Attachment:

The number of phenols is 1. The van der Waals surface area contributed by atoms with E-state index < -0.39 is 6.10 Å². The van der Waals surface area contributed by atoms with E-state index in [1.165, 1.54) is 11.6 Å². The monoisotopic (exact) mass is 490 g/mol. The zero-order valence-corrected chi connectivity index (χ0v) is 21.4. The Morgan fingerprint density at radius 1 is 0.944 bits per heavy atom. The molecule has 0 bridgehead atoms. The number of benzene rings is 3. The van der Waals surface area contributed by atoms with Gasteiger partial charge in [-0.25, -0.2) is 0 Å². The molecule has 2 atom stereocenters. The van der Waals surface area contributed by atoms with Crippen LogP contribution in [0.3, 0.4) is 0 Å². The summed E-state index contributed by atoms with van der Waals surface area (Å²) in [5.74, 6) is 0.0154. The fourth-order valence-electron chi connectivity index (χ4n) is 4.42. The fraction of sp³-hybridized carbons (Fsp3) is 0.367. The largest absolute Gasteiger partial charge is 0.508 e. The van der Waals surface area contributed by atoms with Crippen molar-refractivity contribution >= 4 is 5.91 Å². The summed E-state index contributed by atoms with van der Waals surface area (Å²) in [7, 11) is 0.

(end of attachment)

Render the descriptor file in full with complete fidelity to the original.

The number of phenols is 1. The van der Waals surface area contributed by atoms with E-state index < -0.39 is 6.10 Å². The van der Waals surface area contributed by atoms with E-state index in [1.165, 1.54) is 11.6 Å². The monoisotopic (exact) mass is 490 g/mol. The zero-order valence-corrected chi connectivity index (χ0v) is 21.4. The Morgan fingerprint density at radius 1 is 0.944 bits per heavy atom. The molecule has 0 bridgehead atoms. The number of benzene rings is 3. The van der Waals surface area contributed by atoms with Gasteiger partial charge in [-0.25, -0.2) is 0 Å². The molecule has 2 atom stereocenters. The van der Waals surface area contributed by atoms with Crippen LogP contribution in [0.3, 0.4) is 0 Å². The summed E-state index contributed by atoms with van der Waals surface area (Å²) in [5.74, 6) is 0.0154. The fourth-order valence-electron chi connectivity index (χ4n) is 4.42. The fraction of sp³-hybridized carbons (Fsp3) is 0.367. The largest absolute Gasteiger partial charge is 0.508 e. The van der Waals surface area contributed by atoms with Crippen molar-refractivity contribution >= 4 is 5.91 Å². The summed E-state index contributed by atoms with van der Waals surface area (Å²) in [7, 11) is 0.